“In my opinion Bass wanted to be sure that Clarence paid as much half-interest as he did and Clarence wasn’t doing that, but he had the closing statement done wrong so he would lie to Bass about it,” Delaney said. “And that’s what I call it and that’s what I said, that I didn’t know anything about it until the lawsuit started. Because I never saw the closing.”
Evidence submitted to the court indicated Delaney and Burke owned equal shares of Baldwin County Sewer Service at the time of the purchase in 2005, and Burke has borrowed millions from the Delaneys over the years.
Asked if he would have felt comfortable moving forward with the deal if he believed Burke to have falsified federal settlement statements, Delaney explained: “If I was aware that [Burke] had sold a half-interest for a profit I was comfortable with it because he does that all the time. The only thing I did not know was that [Burke] lied to Bass that he was paying $4.4 million for the whole thing. I never knew that.
“He never explained it to me and … he never explained it very well even in his depositions,” Delaney continued. “It’s obvious what he did. He had Bass thinking he paid as much as Bass, but he didn’t.”
Burke did not attend court Tuesday and has not replied to requests for comment, but he was represented at the hearing by attorney Larry Sutley. Delaney’s attorney, Daniel Blackburn, noted if Pennstar’s half-interest in the property is sold, the price will likely not be enough to cover mortgages encumbering the property since issued by Alabama Capital. Norton acknowledged the mortgage holder has the only claim remaining on the title.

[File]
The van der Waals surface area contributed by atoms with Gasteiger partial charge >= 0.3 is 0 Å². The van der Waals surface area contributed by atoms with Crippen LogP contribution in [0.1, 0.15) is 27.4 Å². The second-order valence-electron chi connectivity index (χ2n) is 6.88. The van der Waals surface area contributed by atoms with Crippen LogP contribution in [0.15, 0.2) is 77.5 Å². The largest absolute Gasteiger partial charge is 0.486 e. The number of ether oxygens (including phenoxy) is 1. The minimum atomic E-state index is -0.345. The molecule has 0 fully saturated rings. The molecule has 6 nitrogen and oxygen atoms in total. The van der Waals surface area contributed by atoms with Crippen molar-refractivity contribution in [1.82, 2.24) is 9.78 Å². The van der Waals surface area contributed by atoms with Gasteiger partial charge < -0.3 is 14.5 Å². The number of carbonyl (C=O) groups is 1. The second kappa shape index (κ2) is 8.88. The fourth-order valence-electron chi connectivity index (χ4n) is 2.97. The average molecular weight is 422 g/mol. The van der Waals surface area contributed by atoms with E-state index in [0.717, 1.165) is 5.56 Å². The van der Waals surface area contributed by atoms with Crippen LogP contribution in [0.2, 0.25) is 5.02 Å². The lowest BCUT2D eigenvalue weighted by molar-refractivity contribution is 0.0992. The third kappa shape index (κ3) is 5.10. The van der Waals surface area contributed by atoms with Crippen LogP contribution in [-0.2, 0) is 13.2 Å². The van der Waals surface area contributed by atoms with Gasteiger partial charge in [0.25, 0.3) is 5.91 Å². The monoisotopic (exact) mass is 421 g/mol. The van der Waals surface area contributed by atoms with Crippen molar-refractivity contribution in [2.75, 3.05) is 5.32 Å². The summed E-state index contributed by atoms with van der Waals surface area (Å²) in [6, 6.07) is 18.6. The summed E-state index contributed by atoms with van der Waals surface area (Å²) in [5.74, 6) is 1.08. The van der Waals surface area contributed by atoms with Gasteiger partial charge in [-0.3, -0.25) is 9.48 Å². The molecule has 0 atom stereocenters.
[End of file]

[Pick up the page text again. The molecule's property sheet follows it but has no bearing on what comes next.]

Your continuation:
Separately, BCSS is the defendant of another lawsuit filed by residents in the 650-home GlenLakes community in Foley. There, plaintiffs claim BCSS violated a 1991 agreement between the subdivision and South Alabama Sewer Service, BCSS’ predecessor, which was owned by Phillip Bass.
That case was also scheduled for a hearing in Norton’s courtroom Tuesday, but it was continued while his ruling to deny the plaintiffs a class-action certification is appealed to the Alabama Supreme Court. In May Norton dismissed four of the six named plaintiffs in the complaint, but allowed those four to pursue individual claims if they choose.
Richard Dayton, one of the two plaintiffs whose standing in the original complaint was affirmed, explained last week the 1991 agreement with South Alabama Sewer limited tap fees at GlenLakes and provided rates “that were supposed to be an average of rates in South Baldwin County.”
Before Burke purchased South Alabama Sewer, Dayton said, rates in the subdivision were $32.50 but afterward were raised to $54.50, “an increase of over 70 percent in a year when the national inflation rate was 2.1 percent,” he said.
“We thought we had an agreement with Mr. Burke. He gave us a handshake and was going to honor that agreement,” Dayton continued. “But in 2011, as new people moved in, he had us sign contracts with BCSS superseding other contracts.”
Dayton said the Supreme Court has already overturned one ruling in the case — determining the contract is valid, but it does contain an inaccurate description of the property — but declined to say whether he was optimistic about a successful challenge to the class-action denial. Norton accepted BCSS’ argument the plaintiffs had to be “owners,” not simply “users.”
“I got involved because the rates [BCSS] charges for sewage in Baldwin County are totally unregulated,” he said. “The worst part is if tomorrow BCSS decided to charge $154.50 per month, there would be nothing we could do and our sewage would be turned off if we didn’t pay. They are a monopoly.”
Dayton said while the case is pending, he has also reached out to state and local officials to discuss the possibility of instituting certain regulations on private sewer companies.
“I found the Shelby County Commission and the city of Chelsea banded together and produced a bill that indicates rates there should be regulated,” he said. “It’s gone through examination but it hasn’t been voted on yet.”